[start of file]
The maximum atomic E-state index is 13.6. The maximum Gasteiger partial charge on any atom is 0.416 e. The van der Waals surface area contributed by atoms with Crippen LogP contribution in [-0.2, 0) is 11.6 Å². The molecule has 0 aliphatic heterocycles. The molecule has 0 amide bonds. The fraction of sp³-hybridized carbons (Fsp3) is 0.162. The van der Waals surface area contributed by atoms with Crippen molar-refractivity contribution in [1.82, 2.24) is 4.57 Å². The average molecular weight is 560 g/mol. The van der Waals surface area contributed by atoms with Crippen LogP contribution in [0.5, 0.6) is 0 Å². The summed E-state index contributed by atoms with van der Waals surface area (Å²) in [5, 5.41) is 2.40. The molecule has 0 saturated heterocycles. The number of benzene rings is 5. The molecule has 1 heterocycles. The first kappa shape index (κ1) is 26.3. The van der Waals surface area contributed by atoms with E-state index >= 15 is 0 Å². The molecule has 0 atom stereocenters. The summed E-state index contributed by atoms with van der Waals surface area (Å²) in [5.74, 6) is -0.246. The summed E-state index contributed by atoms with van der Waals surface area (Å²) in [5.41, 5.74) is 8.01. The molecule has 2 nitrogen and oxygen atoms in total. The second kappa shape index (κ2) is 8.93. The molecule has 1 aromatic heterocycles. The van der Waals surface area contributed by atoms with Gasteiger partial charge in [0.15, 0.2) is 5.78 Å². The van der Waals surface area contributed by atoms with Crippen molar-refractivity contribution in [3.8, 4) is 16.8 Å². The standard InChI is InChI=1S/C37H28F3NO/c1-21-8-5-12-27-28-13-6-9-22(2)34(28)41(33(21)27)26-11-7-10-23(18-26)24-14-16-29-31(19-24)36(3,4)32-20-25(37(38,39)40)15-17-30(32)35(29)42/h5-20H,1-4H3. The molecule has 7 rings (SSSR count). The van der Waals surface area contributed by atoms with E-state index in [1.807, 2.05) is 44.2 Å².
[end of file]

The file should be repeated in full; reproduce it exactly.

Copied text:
The maximum atomic E-state index is 13.6. The maximum Gasteiger partial charge on any atom is 0.416 e. The van der Waals surface area contributed by atoms with Crippen LogP contribution in [-0.2, 0) is 11.6 Å². The molecule has 0 aliphatic heterocycles. The molecule has 0 amide bonds. The fraction of sp³-hybridized carbons (Fsp3) is 0.162. The van der Waals surface area contributed by atoms with Crippen molar-refractivity contribution in [1.82, 2.24) is 4.57 Å². The average molecular weight is 560 g/mol. The van der Waals surface area contributed by atoms with Crippen LogP contribution in [0.5, 0.6) is 0 Å². The summed E-state index contributed by atoms with van der Waals surface area (Å²) in [5, 5.41) is 2.40. The molecule has 0 saturated heterocycles. The number of benzene rings is 5. The molecule has 1 heterocycles. The first kappa shape index (κ1) is 26.3. The van der Waals surface area contributed by atoms with E-state index >= 15 is 0 Å². The molecule has 0 atom stereocenters. The summed E-state index contributed by atoms with van der Waals surface area (Å²) in [5.74, 6) is -0.246. The summed E-state index contributed by atoms with van der Waals surface area (Å²) in [5.41, 5.74) is 8.01. The molecule has 2 nitrogen and oxygen atoms in total. The second kappa shape index (κ2) is 8.93. The molecule has 1 aromatic heterocycles. The van der Waals surface area contributed by atoms with Gasteiger partial charge in [0.15, 0.2) is 5.78 Å². The van der Waals surface area contributed by atoms with Crippen molar-refractivity contribution in [3.8, 4) is 16.8 Å². The standard InChI is InChI=1S/C37H28F3NO/c1-21-8-5-12-27-28-13-6-9-22(2)34(28)41(33(21)27)26-11-7-10-23(18-26)24-14-16-29-31(19-24)36(3,4)32-20-25(37(38,39)40)15-17-30(32)35(29)42/h5-20H,1-4H3. The molecule has 7 rings (SSSR count). The van der Waals surface area contributed by atoms with E-state index in [1.807, 2.05) is 44.2 Å².